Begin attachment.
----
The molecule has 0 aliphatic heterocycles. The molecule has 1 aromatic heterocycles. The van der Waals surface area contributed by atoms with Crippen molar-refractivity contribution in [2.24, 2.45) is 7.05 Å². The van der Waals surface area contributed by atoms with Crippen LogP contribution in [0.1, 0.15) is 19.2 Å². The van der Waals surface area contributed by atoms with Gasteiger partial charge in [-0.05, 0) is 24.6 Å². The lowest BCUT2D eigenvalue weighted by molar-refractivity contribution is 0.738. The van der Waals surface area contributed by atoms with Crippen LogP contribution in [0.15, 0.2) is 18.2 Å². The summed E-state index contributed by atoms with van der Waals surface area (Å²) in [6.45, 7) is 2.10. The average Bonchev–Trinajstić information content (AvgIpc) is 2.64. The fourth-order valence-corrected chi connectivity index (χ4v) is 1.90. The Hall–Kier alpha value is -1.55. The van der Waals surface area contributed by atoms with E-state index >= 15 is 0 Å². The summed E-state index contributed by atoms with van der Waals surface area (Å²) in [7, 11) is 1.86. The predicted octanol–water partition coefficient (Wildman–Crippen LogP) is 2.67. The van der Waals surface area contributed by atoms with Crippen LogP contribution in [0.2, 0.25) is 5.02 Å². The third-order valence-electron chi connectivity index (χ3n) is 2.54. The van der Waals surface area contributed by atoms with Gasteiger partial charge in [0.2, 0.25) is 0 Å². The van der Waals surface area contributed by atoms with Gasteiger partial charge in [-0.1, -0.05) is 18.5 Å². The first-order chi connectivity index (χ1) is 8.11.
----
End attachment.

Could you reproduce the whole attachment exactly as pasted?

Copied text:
The molecule has 0 aliphatic heterocycles. The molecule has 1 aromatic heterocycles. The van der Waals surface area contributed by atoms with Crippen molar-refractivity contribution in [2.24, 2.45) is 7.05 Å². The van der Waals surface area contributed by atoms with Crippen LogP contribution in [0.1, 0.15) is 19.2 Å². The van der Waals surface area contributed by atoms with Gasteiger partial charge in [-0.05, 0) is 24.6 Å². The lowest BCUT2D eigenvalue weighted by molar-refractivity contribution is 0.738. The van der Waals surface area contributed by atoms with Crippen LogP contribution in [0.15, 0.2) is 18.2 Å². The summed E-state index contributed by atoms with van der Waals surface area (Å²) in [6.45, 7) is 2.10. The average Bonchev–Trinajstić information content (AvgIpc) is 2.64. The fourth-order valence-corrected chi connectivity index (χ4v) is 1.90. The Hall–Kier alpha value is -1.55. The van der Waals surface area contributed by atoms with E-state index >= 15 is 0 Å². The summed E-state index contributed by atoms with van der Waals surface area (Å²) in [7, 11) is 1.86. The predicted octanol–water partition coefficient (Wildman–Crippen LogP) is 2.67. The van der Waals surface area contributed by atoms with Crippen LogP contribution in [0.2, 0.25) is 5.02 Å². The third-order valence-electron chi connectivity index (χ3n) is 2.54. The van der Waals surface area contributed by atoms with Gasteiger partial charge in [0.2, 0.25) is 0 Å². The van der Waals surface area contributed by atoms with Gasteiger partial charge in [-0.1, -0.05) is 18.5 Å². The first-order chi connectivity index (χ1) is 8.11.